How over 50s with hospital cover are using this tactic to avoid gap fees

Taking out health insurance should mean you avoid forking out large amounts of money when you need treatment, right?

But in 2020 the average out-of-pocket fee for hospital treatment rose by $319*. That’s over five percent in just one year. Here’s how to avoid pricey gap payments

But I’m paying for top tier coverage so why am I getting a gap fee?

If you’re already paying for the highest level of hospital cover, it’s not unreasonable to assume there should be little or no gap fees to pay when you need treatment.

Sadly, higher premiums don’t always lead to lower gap fees. 

Out-of-pocket costs often exist regardless of your level of cover and depends on if your doctor or specialist charges over the Medicare Benefits Schedule fee and whether your fund runs a no or known gap scheme (if you want to know more about these schemes, have a look at our gap fees guide).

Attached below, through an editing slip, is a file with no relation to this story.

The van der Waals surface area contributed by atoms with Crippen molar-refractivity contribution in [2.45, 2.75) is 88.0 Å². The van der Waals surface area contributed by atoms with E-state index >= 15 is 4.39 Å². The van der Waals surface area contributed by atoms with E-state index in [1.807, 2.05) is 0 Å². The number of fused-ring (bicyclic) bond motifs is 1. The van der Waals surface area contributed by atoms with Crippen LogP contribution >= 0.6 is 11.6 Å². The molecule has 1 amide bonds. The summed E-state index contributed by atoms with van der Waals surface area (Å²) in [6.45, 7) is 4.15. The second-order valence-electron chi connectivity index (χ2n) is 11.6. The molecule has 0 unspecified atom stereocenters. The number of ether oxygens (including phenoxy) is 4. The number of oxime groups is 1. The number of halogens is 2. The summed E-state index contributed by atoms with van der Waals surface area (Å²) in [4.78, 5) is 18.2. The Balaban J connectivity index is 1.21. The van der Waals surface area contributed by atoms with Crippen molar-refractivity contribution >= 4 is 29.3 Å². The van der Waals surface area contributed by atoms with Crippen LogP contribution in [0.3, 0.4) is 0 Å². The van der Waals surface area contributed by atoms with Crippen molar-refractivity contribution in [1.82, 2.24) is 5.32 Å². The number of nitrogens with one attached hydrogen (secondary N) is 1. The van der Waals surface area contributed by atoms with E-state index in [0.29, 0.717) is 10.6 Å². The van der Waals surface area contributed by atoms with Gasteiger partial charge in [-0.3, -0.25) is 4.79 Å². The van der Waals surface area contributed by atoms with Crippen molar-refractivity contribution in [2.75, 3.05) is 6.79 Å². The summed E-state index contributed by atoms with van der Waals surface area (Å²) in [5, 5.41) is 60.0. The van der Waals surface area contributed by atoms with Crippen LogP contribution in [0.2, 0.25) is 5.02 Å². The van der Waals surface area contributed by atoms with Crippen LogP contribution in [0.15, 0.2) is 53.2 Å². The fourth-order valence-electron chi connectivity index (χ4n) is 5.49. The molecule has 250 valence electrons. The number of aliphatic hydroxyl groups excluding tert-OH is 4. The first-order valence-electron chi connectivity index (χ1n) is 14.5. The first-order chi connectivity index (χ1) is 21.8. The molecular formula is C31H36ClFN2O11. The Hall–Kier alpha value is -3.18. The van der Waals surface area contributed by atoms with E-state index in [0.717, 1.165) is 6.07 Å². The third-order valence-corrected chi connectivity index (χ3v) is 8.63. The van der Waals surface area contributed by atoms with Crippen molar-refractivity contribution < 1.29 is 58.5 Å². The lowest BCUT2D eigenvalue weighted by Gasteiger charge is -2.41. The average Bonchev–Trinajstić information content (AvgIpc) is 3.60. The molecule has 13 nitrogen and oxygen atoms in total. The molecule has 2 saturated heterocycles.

This means people who are more likely to access common hospital and specialist services – often Australians aged 50 and above – are most affected by these gap charges. 

Ouch.

Do I now have to sell a non-vital organ to cover common treatments?

Health funds aren’t always great at communicating no gap schemes, or when or where their members may be hit by gap fees. 

You often have to do a bit of legwork to work out if you’re likely to be hit with a big medical bill, but the good news is there is a way to cut the uncertainty of a nasty gap fee

Our team of experts will dive into the details to make sure we’re recommending a fund that has an appropriate medical gap scheme and an agreement with your local hospital.

It can be hard enough to understand known gaps and gap-free services, when and where these take place and which hoops you have to jump through in order to qualify. 

So get in touch with Health Insurance Comparison today and let us find a way to cut down the pain of out-of-pocket hospital expenses.

This article is opinion only and should not be taken as medical or financial advice. Check with a financial professional before making any decisions.

*APRA, Quarterly Private Health statistics, Feb 2021



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